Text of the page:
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News@Law, 04/07/2016

News@Law is a selection of the day's news clips regarding Harvard Law School.
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Today's News

Harvard Gazette
Hunting polluting gases around Boston
Harvard students, faculty, and fellows are training new high-tech instruments on Boston’s skies, searching for one well-known troublemaker and one escapee among the atmosphere’s invisible gases. The old troublemaker is carbon dioxide, the greenhouse gas released by burning fossil fuels that long has been known as the main cause of climate change. The escapee is methane, an even more powerful emission that is the main component of the natural gas burned in home furnaces and in the electricity-generating power plants that are shouldering aside coal-fired plants across the country...The project is being conducted in collaboration with Hutyra and Wendy Jacobs, clinical professor of law and director of the Emmett Environmental Law and Policy Clinic at Harvard Law School. Jacobs said the interdisciplinary nature of the project is key, and the goal is not just to use science to illuminate the problem of methane and carbon dioxide emissions in the city, but to design laws and regulations to address the problem. “Laws, regulations, and public policy will not be effective unless informed by reliable science and data. Reliable science and data can effectively be deployed to solve a problem when integrated into new technologies, laws, regulations, and public policies,” Jacobs said. “The collaboration of our distinct disciplines is more powerful than either discipline alone.”
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Time
Obama Has Officially Adopted Bush’s Iraq Doctrine
An op-ed by Jack Goldsmith. Last week the State Department’s top lawyer, Brian Egan, gave an important but underreported speech that marked the final stage of the Obama administration’s normalization of once-controversial Bush-era doctrines about the conduct of war. Before a gathering of geeky international law-loving lawyers in Washington, D.C., Egan announced the Obama administration’s official embrace of the same preemption doctrine that justified the invasion of Iraq. Egan’s speech marks the culmination of a continuity project that began, to many people’s surprise, at the beginning of Barack Obama’s first term. Since 2009, Obama has adopted the notion of a global war against al-Qaeda and associates; he expanded the legal basis of that war to include ISIS; he embraced military detention without trial, military commissions, state secrets and large-scale secret surveillance; and he ramped up drone strikes, deployment of Special Forces and cyberattacks.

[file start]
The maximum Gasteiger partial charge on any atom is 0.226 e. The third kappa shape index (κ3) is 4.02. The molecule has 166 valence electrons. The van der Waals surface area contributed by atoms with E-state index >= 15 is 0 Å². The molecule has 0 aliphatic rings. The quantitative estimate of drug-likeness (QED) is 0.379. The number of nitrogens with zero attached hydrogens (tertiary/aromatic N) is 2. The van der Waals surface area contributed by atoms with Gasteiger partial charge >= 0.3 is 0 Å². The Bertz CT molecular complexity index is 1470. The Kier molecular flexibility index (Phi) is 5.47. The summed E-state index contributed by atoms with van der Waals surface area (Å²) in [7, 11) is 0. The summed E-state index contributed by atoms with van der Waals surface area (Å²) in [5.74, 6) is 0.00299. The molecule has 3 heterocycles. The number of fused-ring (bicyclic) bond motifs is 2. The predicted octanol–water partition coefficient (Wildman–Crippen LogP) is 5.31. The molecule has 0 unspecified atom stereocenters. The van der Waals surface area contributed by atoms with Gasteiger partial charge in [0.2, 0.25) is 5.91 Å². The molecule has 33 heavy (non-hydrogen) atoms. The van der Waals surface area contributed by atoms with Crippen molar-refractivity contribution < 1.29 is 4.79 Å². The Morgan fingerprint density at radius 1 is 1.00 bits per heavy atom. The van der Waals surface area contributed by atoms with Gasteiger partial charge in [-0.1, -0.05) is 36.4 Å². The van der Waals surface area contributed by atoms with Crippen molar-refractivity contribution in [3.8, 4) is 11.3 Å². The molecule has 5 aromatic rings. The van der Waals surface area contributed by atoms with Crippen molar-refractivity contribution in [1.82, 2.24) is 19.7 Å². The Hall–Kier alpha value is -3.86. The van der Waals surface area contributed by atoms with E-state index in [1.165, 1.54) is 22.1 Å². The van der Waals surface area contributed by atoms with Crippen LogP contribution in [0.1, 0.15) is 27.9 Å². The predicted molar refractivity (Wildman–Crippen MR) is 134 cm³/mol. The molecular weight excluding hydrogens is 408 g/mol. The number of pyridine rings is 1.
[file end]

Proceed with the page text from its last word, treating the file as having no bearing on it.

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Bloomberg
Of Course Judges Can Reject Plea Deals
An op-ed by Noah Feldman. The prosecutor offers a deal. The defendant agrees. What right does a judge have to object? It's a salient question on Wall Street in recent years, as a number of federal judges have rejected plea deals and settlements, saying prosecutors and regulators were being too lenient on the corporate defendants. One such judge, Jed Rakoff, has even waged a parallel critical campaign in the media, pressuring the Securities and Exchange Commission to be tougher on corporate defendants. On Tuesday the U.S. Court of Appeals for the D.C. Circuit weighed in -- on the other side from Rakoff. In an opinion by Judge Sri Srinivasan, who was seen as a contender for the Supreme Court, the court said that federal judges can’t reject deferred prosecution agreements, a standard plea bargain technique. The opinion reflects a highly passive version of the judicial role, which is good news for defendants, but bad news for the public.
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Bloomberg
Obama’s Wobbly Legal Victory on Immigration
An op-ed by Noah Feldman. The administration of President Barack Obama just won a big legal victory for its decision to let some children of illegal immigrants remain in the country. On the surface, that might seem to augur well for the administration's efforts to ease other immigration restrictions in the face of Congressional opposition. Don't count on it. The federal court decision that backed Obama was based on precarious legal reasoning that's vulnerable to reversal by the Supreme Court.
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